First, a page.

…just as the wind picks up. Cue unintentional panty pic and enraged blond girl.

Ladies and gentlemen, our female lead, Kaori Miyazono, a.k.a. the girl that will take your heart on a very bumpy ride this series…

Kaori is of course the girl that is Tsubaki’s friend and she apparently has a crush on Watari (this sentence will occur a lot during your thoughts) after initial rage on Kousei they seem to get along where it turns out Kaori is heading to a violin competition, giving Kousei some flashbacks – and audience members turning heads as they recognise the piano prodigy. Kousei is understandably tense and watching the regular performers it seems to be nothing major as the judges look on with interest or boredom.

Then Kaori gets up. And to say she wakes up the audience (literally in Watari’s case) is an understatement. She doesn’t stick to the score – she plays the right notes, but makes the music in her own style. This of course, annoys the judges who strive it to be by the book, but the ones who are more into performance adore her – as does the audience. The one most entranced was of course, Kousei, yet he feels he is going to be playing the role of ‘Friend A’ for her and Watari…

Whilst Kaori doesn’t pass via the judges, she wins the audience vote and appears to wanting to date with Watari. However, the next day she finds Kousei instead and says he is his substitute…first hints of two things have occurred by now – the fact Kaori is more interested in Kousei than she appears with his musical skill and other reasons, and also Kousei notices something about Kaori when her hands seem a little shaky. Kaori, on a not-date with Kousei though, asks him to be her accompanist. It leads to a fair bit of comedy with Kaori chasing after the refusing Kousei, but leads to a dramatic moment on the school roof where Kaori begs him to be with her, for more reasons than just helping her. Again, little hints like her struggling with the stairs, and her desperation with getting Kousei to play again is early indications that there may be more to Kaori than meets the eye…

This hits hard when they do perform as Kousei manages to keep up with Kaori’s style, but the more he concentrates, the more the music seems to ‘disappear’ from him. Combined with flashbacks of her mother, he actually stops in the performance. Kaori however, follows suit, and the two start up again as he realizes Kaori’s performance is different and to focus on her. They do get disqualified but also many admirers from judges and audience…

…just as Kaori collapses after the event.

At first, it seems like exhaustion but when you couple with little things in earlier episodes, you know there is something more. And this is probably when alarms will start ringing about her…for the time being however, she is now more focused than ever for Kousei to start performing again. Tsubaki also encourages this, wanting to see him before, but this is where the childhood friend cliché hits with her starting to like Kousei more now that Kaori seems to be bringing him out of the light. Jealousy? When a high school sempai returns to her life and they appear to go out, she still seems to only talk about Kousei – and when she injures herself at a softball match, it is Kousei who helps her home echoing a flashback to when the two were kids. So potential love triangle/square (Watari clearly likes Kaori, yet isn’t as involved in the plot as much and when he does, it almost feels like he is pushing Kousei to Kaori…)? This I consider possibly the weakest part of the series as it is a typical cliché with the childhood friend romance, but Tsubaki at least doesn’t seem to hold either character in contempt (for the time being) and this definitely feels more a side story than something that will impact the main plot but we’ll see….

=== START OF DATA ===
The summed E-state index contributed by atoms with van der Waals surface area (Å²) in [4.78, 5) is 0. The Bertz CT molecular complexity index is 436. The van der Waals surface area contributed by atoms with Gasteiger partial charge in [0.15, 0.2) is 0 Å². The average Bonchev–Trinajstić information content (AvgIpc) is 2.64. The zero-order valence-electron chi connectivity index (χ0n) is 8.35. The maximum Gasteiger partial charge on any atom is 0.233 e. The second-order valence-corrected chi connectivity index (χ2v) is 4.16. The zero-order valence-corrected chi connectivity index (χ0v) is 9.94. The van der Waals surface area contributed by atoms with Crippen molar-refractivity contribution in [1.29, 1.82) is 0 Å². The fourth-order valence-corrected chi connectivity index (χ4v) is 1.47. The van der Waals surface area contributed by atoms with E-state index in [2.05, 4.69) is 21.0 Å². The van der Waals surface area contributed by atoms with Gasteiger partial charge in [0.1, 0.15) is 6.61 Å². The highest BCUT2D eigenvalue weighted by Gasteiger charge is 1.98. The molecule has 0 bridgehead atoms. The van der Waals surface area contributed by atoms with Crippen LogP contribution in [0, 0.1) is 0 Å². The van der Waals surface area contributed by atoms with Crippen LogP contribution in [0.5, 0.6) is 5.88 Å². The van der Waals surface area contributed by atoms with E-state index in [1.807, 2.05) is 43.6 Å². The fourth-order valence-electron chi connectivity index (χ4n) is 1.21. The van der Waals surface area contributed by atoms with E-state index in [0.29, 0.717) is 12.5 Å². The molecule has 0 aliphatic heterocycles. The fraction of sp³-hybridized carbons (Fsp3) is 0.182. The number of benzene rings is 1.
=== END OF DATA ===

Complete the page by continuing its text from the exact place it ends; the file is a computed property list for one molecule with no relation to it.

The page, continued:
With a musical anime, there will obviously be other musicians – and when Kousei gets involved with a competition, he becomes nervous but helped by Kaori…and two other people are excited about his appearance. The rivals appear in Takeshi Aiza and Emi Igawa, a young boy and girl who were always 2nd and 3rd to Kousei in the young competitions before he withdrew completely. The two are friends, but have different psychologies to Kousei returning to competition – Takeshi wanted to avenge his defeats and improved to a level that he believed Kousei couldn’t touch – Emi on the other hand heard the first (and last) performance of Kousei actually going against his mom’s wishes and performing more similarly to Kaori (which when we witness the aftermath is truly cold) and almost feels she has to best him – almost like she is in love with him but is projected differently. They are two interesting characters and get the feeling they are going to be involved more (Emi for example seemed to have been performing poorly but when Kousei appears, she dominates).

As for Kousei, he is back in the past, suffering from his mother’s spirit around his neck, and again he begins to fall apart as the music leaves his ears. His friends however cheer as Kousei has to confront his trauma (and we learn that when he played with feeling rather than to the score, she beat him and he finally snapped whilst she was in her wheelchair, he wished she would die. Her change of face suggests she finally realises…but shortly after that she passes way, so yeah, the last words he said…) and whilst he doesn’t place, his late mother’s friend and lead Japanese paint Hiroki hears it, realises the old Kousei can be brought back, and looks set to return to playing. With Takeshi and Emi seemingly happier that Kousei is back and much more mature, Kaori is in the bathroom seemingly OK, but a couple of other people notice the amount of pills she took….